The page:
Further explored in Mahadevan et al. (2013), was the concept of mealtime experiences having a positive or negative health impact for the elderly in assisted-living. Studies show that these elderly individuals are eating an insufficient amount of “key macro and micronutrients as a result of a reduced appetite and decreased food intake” (Mahadevan et al. 2013 p.153). Macronutrients are made up of protein, carbohydrates and fat while micronutrients are vitamins and minerals all needed for growth, physical-wellbeing and the metabolism. The study consisted of 38 participants ³65 years of age, males, females and mixed races from four assisted-living facilities (Montclair and New Jersey area, USA). Focus groups lasting 60-90 minutes and audiotaped with participant permission generated information that can be used to improve their experience and therefore reduce further morbidity issues. It arose that many of the facilities used a 5-6-week menu cycle that resulted in the patient not wanting to eat their meals. Mahadevan et al. (2013 p.156) stated that meal times are a “social occasion that had potential to provide comfort and familiarity” however with the strict food plan, bad food presentation and general utensils that opposed their restaurant/buffet-style wants and the lack of friends and family that can join their meal times, the patients feel depressed and eat less macro and micronutrients than what they need.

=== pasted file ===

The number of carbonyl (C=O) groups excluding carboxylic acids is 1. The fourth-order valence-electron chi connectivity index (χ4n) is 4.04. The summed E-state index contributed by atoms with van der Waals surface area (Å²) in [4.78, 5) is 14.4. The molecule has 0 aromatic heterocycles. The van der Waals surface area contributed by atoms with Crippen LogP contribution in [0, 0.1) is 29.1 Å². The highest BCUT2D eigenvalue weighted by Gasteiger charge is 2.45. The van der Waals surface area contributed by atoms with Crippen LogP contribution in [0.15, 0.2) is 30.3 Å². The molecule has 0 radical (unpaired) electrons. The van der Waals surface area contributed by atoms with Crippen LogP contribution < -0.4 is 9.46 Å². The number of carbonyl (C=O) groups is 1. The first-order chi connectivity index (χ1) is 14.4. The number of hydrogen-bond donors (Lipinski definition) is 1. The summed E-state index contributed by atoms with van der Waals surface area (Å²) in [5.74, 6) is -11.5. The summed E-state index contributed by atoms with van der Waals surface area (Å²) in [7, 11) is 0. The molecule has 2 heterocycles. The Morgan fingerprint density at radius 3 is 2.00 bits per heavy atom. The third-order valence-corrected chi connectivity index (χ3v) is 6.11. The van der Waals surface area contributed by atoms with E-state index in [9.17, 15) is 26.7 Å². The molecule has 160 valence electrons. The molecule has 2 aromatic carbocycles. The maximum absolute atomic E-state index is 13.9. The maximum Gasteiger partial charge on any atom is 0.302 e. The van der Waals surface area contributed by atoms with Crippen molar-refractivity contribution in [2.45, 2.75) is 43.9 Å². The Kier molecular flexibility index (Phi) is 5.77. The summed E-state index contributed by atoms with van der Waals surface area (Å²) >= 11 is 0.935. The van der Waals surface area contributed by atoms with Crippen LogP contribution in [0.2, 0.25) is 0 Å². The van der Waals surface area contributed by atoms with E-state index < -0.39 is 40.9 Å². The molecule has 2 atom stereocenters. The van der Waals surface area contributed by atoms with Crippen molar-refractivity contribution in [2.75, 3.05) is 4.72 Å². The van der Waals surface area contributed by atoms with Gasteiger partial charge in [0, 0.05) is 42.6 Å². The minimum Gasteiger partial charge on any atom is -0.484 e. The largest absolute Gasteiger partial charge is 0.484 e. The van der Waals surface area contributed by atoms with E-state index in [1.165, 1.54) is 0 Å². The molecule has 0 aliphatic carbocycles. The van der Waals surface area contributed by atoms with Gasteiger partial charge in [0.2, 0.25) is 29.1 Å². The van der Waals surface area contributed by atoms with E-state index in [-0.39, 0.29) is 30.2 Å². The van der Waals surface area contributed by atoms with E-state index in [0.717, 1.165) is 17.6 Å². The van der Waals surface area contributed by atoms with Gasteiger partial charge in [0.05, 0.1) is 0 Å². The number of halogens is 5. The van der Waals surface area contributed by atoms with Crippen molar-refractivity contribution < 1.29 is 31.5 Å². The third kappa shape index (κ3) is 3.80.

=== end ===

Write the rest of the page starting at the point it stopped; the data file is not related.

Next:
Similarly, Paquet et al. (2008) argue that the social interactions of hospitalised elderly during meal times influences their food intake. Numerous studies have established that greater food intake is impacted upon by the social environment of the meal. This was supported by the information found from observations of 32 geriatric patients, 3 meals a day per patient every other day until discharge for a 6-week maximum period (Paquet et al. 2008). Analysing their interpersonal exchange and food intake using the interpersonal circumplex model, concluded that an individual’s energy intake rate was positively impacted upon by their own communal behaviours. Energy intake is the basis of the diet, nutrients within a food portion must be of a level that meets the energy requirement for the individual’s energy expenditure in order to maintain a healthy weight. The study infers that social interactions alone may not increase food intake, but that the “behaviour and complementarity” of an individual in a social setting may play a larger role than just providing them with social connections (Paquet et al. 2008 p.609). Energy intake requires specifically portioned meals that meet the nutrient standards for the individual. With lengthened meal times and a social environment that increased food intake, the concept of social facilitation could rise however better health also relies on the number and nature of interactions between participators. When these interactions increased, so did the health and energy levels of those living in hospitalised arrangements.